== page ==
Is there a way of accelerating the development of good work habits? I am not sure – for some things there is no substitute for time

    The topic of this blogpost represents the conundrum of our times. This will have a serious and long term impact on our workforce for decades to come.

  2. Kavi says:

    Indeed ! The quarter to quarter existence seems to be the undoing of several things that would have been done by way of common sense prevailing.

    I am not sure of a ‘stand alone’ acceleration package. What perhaps would be needed is conscious increase in challenge and conversation. But if it comes to that, the question still doesnt go away : where is the time!?!

  3. Ravindranath says:

    Dear Kavi, While I read through the post, I was reminded of my early days in training when you did the same to us – formative years of being a trainer. I am able to relate to this fare better and have been constantly able to practice the same with my Trainers here. Thanks for reinforcing it again through this post.

  4. Kavi says:

    You are very kind Ravi! Thank you if you are able to relate to that although at that time, I had very little formal ideas around these topics. It seemed like spending time was the most simple and logical things to do!

  5. Subbiah (Subbu) Rajagopal says:

    Enjoyed reading it Kavi. Very eloquently put.

  6. Kavi says:

    Thank you Subbu !! 🙂

  7. Nitin More says:

    Hi Kavi,

    Love the post. I think you hit home a very important aspect of people management and make a great point from the perspective of the employee career development standpoint too. I am just thinking what the equivalents are of the “punishment runs” 🙂 and I think that also is the difference between great and not-so-great managers. Your coach had the luxury of issuing punishment runs without much of a push back. A people manager will receive poor scores on an employee happiness survey. And Gen S&M is impatient to grow. So, what are some of the things that we can do to get fresh from campus employees – or employees that are at the same skill level – to understand they need to watch the ball and not play competitive games yet, and that this is our investment in their career? Any ideas will be really helpful.

  8. Kavi says:

    Those are some very pertinent issues that you raise Nitin. Issues that are still there on my mind and sitting there without solutions!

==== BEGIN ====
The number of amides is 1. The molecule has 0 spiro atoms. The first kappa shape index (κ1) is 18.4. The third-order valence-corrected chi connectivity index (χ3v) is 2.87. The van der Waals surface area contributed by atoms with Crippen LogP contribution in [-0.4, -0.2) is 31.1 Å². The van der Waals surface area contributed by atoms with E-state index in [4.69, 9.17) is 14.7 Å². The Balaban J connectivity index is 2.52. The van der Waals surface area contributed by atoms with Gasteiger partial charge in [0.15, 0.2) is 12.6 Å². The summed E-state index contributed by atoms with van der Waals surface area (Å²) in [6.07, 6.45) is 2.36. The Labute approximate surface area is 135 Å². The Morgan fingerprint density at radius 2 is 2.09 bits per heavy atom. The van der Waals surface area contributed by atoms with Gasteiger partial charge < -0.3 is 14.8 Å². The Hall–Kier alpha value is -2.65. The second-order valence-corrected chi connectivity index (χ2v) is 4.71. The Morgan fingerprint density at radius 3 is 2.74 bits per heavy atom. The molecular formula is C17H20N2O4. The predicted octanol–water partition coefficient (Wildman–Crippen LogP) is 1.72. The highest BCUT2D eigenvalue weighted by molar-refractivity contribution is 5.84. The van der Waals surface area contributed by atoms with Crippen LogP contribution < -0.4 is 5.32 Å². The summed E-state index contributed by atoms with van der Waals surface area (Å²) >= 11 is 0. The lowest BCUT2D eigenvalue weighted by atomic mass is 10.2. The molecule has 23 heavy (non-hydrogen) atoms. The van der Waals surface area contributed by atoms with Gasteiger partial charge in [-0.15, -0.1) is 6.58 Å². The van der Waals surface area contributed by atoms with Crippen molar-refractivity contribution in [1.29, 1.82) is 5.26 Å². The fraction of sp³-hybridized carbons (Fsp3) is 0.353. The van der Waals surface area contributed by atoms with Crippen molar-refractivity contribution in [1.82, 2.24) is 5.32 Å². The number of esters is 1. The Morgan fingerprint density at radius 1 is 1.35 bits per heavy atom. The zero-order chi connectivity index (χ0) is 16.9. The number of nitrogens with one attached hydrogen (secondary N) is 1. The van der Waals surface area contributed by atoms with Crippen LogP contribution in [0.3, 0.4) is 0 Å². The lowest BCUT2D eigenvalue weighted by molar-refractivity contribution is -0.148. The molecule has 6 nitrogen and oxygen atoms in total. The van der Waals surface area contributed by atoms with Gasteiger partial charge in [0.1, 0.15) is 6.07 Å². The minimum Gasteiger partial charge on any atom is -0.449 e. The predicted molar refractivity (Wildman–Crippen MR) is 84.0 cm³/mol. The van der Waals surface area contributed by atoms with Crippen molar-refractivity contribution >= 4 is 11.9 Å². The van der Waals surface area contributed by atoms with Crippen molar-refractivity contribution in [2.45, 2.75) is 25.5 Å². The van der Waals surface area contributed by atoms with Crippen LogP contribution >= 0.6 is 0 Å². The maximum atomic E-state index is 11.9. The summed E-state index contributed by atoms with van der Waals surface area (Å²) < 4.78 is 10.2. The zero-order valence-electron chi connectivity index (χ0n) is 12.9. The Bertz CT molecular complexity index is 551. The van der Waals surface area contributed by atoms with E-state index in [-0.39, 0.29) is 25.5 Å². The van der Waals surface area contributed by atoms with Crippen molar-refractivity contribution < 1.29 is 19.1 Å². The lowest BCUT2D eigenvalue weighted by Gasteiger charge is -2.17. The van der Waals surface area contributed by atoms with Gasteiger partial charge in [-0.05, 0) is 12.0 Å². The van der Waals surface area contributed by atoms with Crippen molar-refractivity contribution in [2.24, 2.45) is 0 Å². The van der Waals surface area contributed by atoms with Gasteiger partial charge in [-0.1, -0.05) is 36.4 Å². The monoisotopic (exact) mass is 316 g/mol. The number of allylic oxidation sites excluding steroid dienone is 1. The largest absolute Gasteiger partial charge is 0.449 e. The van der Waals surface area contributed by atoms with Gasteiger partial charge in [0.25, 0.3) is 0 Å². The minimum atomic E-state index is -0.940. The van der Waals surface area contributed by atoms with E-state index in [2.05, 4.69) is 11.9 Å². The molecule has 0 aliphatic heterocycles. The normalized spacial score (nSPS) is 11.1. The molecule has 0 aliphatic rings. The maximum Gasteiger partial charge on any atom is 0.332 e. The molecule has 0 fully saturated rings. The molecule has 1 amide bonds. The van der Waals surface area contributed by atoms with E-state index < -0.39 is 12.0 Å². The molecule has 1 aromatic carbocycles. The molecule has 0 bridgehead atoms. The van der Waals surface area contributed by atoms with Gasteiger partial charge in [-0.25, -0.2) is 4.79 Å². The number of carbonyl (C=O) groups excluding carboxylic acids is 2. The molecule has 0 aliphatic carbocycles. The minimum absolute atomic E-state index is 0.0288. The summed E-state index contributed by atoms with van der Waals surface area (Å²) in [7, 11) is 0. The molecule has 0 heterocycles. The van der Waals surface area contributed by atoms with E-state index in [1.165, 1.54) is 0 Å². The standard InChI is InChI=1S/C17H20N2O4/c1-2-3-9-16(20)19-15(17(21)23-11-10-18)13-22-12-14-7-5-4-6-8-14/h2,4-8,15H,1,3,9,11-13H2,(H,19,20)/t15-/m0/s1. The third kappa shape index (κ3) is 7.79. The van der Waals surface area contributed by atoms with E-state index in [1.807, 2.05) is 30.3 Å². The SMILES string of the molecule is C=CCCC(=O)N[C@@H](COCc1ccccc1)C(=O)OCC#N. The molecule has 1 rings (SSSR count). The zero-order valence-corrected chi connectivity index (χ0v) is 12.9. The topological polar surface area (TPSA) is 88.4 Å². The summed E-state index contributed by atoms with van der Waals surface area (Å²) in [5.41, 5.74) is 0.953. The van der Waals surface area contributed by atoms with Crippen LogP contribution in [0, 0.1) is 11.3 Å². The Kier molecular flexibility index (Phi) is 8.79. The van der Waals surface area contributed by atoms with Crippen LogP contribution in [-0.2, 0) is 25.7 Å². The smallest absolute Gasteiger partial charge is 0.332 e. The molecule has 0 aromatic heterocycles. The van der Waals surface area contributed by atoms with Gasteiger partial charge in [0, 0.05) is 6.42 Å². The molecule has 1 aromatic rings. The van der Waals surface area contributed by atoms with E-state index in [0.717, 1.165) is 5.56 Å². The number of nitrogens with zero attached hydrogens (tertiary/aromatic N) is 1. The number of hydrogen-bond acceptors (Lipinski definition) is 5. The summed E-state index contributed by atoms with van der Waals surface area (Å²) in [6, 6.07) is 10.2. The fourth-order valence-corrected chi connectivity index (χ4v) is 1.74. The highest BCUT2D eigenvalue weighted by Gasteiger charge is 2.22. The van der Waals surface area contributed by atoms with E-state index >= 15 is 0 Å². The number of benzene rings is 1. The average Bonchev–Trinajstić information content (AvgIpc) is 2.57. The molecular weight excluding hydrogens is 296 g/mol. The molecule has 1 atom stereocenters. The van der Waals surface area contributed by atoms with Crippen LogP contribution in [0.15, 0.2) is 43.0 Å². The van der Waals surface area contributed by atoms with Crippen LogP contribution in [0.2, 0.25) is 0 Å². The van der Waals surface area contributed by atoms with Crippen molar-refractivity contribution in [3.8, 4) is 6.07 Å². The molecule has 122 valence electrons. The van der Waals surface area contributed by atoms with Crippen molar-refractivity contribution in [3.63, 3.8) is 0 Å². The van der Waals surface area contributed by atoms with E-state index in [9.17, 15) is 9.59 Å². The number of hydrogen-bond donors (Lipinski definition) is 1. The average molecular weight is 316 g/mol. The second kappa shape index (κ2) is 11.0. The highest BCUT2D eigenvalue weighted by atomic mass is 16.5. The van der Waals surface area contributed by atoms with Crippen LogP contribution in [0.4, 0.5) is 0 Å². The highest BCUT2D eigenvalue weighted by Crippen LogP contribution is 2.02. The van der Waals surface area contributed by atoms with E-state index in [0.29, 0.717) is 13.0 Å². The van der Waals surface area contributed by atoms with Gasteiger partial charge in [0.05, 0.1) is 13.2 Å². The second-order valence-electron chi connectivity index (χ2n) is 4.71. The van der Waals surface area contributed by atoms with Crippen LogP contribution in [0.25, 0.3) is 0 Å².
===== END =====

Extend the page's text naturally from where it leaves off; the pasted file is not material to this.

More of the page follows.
It takes a while for a relationship to be established, context to set, initial walls to be climbed. And it takes the managers a while to see that what is being spoken of / advocated is after all good before they consider attemtpting.

    Even as I write this reply to the comment, I realise this is fodder for a new blogpost! 🙂

  9. mahesh vishnu says:

    very well written and surmised the essence of getting your basics right. The foundation on which a good super sructure can be built.

  10. Kavi says:

    Thank you Mahesh! Delighted that this post resonates !

  11. Rajesh Lele says:

    Well written Kavi. The watch the ball refrain is familiar to one who would have played any sport – cricket, soccer, hockey, etc.

    What is key is that the manager (as a coach) have the ability to sense when the people are off the ball and loose focus.

    Often times, we managers and leader are also culpable in making new joinees watch too many balls as it were – and loose focus.

    Focus – what we need.

    Thanks for reiterating.

    Warm regards,


  12. Kavi says:

    Hello Rajesh!

    That ability to see when people are not watching the ball is key. Well said. And it takes some effort to swim against the tide, stay focused and spot it well. Good managers who are good coaches do this naturally.

    I am not sure though, of making them watch too many balls or is it really about exhorting them to play too many shots that our undoing lies in. In my opinion it is the latter.

    But you are right, focus brings to the table a whole heap that wouldnt show up otherwise

  13. Sanjith Menon says:

    Well written Post,as usual, Kavi ! Yes, the challenge is that the basics may seem like such simple solutions that we overlook how important they really are.

  14. Kavi says:

    Thats why they are the basics. Isnt it, Sanjith? And thats why they are so easy to ignore and move on. Much to our folly as we will discover later on!

    Thank you for stopping by!

  15. Shyam Rathod says:

    Good post Kavi. Some like me dropped out of the tennis class becuase we had enough of watching the ball. Taking short cuts aint going to work in any field. Nicely written.